Factors Influencing Jordan's Information Revolution: Implications for Democracy

By Cunningham, Karla J. | The Middle East Journal, Spring 2002 | Go to article overview

Factors Influencing Jordan's Information Revolution: Implications for Democracy


Cunningham, Karla J., The Middle East Journal


Using the case of Jordan, this analysis examines the inter-relationship between four variables relating to the political/governmental dimension of the information revolution (regulation strategy, political openness, state vulnerability to international pressure, and the regime's economic liberalization level). Information technology is a means to alleviate enduring economic crisis which threatens the regime's political control. Regulatory changes and international agreements may significantly undermine the traditional state-societal contract with important implications for political change.

INTRODUCTION

Since the mid-1990s, Jordan has developed and implemented a policy to upgrade and develop its communications infrastructure. This process has accelerated and taken on a sense of urgency under King `Abdallah bin Husayn,l largely precipitated by Jordan's worsening economic situation. At issue is whether the country's Information Technology (IT) program is viable, whether it possesses the capacity to help the regime achieve its economic goals, and how it will impact the country's political system.

Jordan has undertaken a multi-pronged approach to facilitate its IT program which includes the following elements: privatizing key economic sectors; reforming its regulatory framework to foster foreign direct investment (FDI), protect intellectual property rights, and facilitate trade; taking a "liberal" stance on controlling information flows and content in cyberspace; capitalizing on its geographic centrality; strengthening and broadening functional bilateral relations with critical actors including Israel, the European Union, the United States, and Egypt; and exploiting and fostering human resources particularly in the form of highly educated workers. Despite the importance of these steps, Turkey, Israel, the United Arab Emirates (UAE), Kuwait, Bahrain, and Qatar remain ahead of Jordan's privatization and regulatory efforts, and Jordan remains squarely amongst the region's "middle sector" that includes Egypt and Morocco in these sectors.

Jordan's technology program emerged within the context of a profound and ongoing economic crisis which included declining levels of foreign assistance, rising debt, and high unemployment. The contextual limitations of Jordan's economy raise significant questions regarding the drivers) behind the technology program, the infrastructure and human resources Jordan will be able to devote to the program, and its potential economic implications over the short-, medium-, and long-term. While the latter two issues will be explored later in this analysis, one of the more troublesome concerns pertains to the drivers) behind the country's technology program.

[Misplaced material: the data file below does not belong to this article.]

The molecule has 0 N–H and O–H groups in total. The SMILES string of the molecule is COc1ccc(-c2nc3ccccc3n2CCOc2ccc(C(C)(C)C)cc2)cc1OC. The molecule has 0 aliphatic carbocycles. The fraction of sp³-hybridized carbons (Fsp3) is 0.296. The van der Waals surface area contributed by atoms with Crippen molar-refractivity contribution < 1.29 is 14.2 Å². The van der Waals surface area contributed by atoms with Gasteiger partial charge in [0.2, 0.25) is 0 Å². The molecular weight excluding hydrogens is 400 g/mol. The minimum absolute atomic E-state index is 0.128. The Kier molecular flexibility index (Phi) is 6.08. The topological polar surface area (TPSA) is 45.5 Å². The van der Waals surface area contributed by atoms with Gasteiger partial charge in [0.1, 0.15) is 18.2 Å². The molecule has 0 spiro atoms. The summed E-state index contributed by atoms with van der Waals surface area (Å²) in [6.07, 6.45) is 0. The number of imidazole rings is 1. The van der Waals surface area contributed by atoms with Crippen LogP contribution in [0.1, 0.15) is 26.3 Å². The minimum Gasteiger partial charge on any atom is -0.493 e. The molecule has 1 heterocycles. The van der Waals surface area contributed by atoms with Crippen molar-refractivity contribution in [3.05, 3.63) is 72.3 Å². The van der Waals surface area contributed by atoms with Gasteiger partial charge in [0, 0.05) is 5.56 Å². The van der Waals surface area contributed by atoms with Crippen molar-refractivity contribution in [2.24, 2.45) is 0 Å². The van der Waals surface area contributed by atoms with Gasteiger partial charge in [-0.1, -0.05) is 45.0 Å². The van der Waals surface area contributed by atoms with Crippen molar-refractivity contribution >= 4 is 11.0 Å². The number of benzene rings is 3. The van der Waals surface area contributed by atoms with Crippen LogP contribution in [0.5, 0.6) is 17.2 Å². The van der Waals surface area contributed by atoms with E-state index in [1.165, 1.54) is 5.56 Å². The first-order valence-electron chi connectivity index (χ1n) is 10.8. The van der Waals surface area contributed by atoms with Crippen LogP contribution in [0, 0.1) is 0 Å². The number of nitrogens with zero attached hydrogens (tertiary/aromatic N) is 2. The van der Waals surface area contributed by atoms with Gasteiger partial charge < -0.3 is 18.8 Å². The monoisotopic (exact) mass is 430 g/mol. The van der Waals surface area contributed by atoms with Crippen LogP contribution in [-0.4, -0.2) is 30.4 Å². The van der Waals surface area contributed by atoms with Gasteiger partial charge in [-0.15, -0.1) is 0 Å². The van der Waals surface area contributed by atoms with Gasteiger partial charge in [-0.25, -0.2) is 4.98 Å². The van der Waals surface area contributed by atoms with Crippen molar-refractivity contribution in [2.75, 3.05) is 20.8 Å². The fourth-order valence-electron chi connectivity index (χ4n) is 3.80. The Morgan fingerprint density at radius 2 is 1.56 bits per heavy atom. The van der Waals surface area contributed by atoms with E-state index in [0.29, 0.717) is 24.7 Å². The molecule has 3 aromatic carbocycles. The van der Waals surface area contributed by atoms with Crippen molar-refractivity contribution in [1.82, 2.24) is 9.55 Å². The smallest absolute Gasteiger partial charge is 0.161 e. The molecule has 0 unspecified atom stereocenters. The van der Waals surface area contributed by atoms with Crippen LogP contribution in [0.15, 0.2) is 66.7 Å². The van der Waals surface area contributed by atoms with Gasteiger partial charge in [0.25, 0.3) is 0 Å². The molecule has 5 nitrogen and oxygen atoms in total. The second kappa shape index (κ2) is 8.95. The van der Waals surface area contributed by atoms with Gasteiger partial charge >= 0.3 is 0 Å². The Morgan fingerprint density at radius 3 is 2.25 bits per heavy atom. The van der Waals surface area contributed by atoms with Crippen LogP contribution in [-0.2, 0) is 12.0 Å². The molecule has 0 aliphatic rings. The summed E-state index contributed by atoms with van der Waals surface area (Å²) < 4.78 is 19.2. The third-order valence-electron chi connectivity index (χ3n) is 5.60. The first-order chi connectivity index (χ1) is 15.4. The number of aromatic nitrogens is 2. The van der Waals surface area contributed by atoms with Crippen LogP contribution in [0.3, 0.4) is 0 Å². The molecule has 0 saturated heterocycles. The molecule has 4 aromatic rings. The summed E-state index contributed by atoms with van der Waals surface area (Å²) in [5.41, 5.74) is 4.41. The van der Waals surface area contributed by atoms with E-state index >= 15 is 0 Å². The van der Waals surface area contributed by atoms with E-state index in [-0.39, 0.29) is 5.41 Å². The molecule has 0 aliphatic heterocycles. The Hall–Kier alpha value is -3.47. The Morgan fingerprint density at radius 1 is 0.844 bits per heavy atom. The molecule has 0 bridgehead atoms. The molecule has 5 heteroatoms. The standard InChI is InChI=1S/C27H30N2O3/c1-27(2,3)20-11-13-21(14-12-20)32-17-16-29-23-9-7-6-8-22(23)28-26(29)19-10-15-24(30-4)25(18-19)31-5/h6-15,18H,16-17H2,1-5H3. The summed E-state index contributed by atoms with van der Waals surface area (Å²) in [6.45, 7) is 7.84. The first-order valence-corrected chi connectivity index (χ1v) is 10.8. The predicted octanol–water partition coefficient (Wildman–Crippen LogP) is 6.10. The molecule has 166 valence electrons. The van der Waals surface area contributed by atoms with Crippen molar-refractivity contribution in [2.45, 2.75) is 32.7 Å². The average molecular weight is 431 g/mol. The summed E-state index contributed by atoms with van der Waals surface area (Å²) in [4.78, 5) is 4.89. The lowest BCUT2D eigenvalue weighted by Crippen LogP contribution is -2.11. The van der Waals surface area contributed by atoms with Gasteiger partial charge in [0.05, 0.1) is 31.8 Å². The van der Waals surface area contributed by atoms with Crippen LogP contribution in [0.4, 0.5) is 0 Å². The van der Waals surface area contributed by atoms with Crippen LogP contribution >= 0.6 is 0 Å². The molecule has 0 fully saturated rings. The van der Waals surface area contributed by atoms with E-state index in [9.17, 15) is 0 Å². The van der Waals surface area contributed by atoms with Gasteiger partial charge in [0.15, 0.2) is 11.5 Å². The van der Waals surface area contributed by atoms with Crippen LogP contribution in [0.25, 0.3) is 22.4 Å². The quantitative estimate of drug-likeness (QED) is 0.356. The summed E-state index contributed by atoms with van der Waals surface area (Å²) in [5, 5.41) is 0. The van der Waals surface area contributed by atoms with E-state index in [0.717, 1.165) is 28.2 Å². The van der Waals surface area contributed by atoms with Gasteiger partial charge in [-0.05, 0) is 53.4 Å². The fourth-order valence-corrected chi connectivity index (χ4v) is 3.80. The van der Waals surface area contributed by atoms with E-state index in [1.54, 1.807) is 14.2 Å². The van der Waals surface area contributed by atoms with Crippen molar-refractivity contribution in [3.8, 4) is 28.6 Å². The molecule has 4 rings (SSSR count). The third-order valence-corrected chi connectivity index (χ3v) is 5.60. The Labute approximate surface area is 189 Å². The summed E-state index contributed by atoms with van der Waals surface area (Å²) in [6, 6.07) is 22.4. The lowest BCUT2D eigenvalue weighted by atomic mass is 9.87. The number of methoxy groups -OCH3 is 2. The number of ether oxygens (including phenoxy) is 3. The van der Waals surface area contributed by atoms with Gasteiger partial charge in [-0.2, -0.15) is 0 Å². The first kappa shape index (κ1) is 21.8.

To date, Jordan's IT program seems to be conceptualized more as a means than an end. Traditionally, the regime has sought economic, political, and/or foreign solutions to its political problems, particularly those that threaten the regime's ability to maintain its power vis-a-vis society. As a result, there is a danger that the regime may view the IT program as means to maintain itself vis-a-vis society, particularly since the country's economic situation has continued to deteriorate throughout the 1990s. Problematic with this approach is that it may prevent the regime from making the kind of commitment necessary for achieving a truly viable, competitive IT program. Such an effort would require profound economic changes (e.g., deeper privatization, more robust regulatory changes, less government spending) that could have important political ramifications. Information technology may well be the regime's "economic safety valve," much as political liberalization was its "political safety valve" in the wake of the 1989 "bread riots." However, just as the regime managed political opening and curtailed its range when it became politically expedient and necessary, Jordan's leaders appear to be pursuing a "managed" IT strategy that may prompt the regime to limit, in whole or in part, elements of the IT program if it becomes too costly in terms of resources or unintended political effects, regardless of the program's actual "success" in generating revenue.

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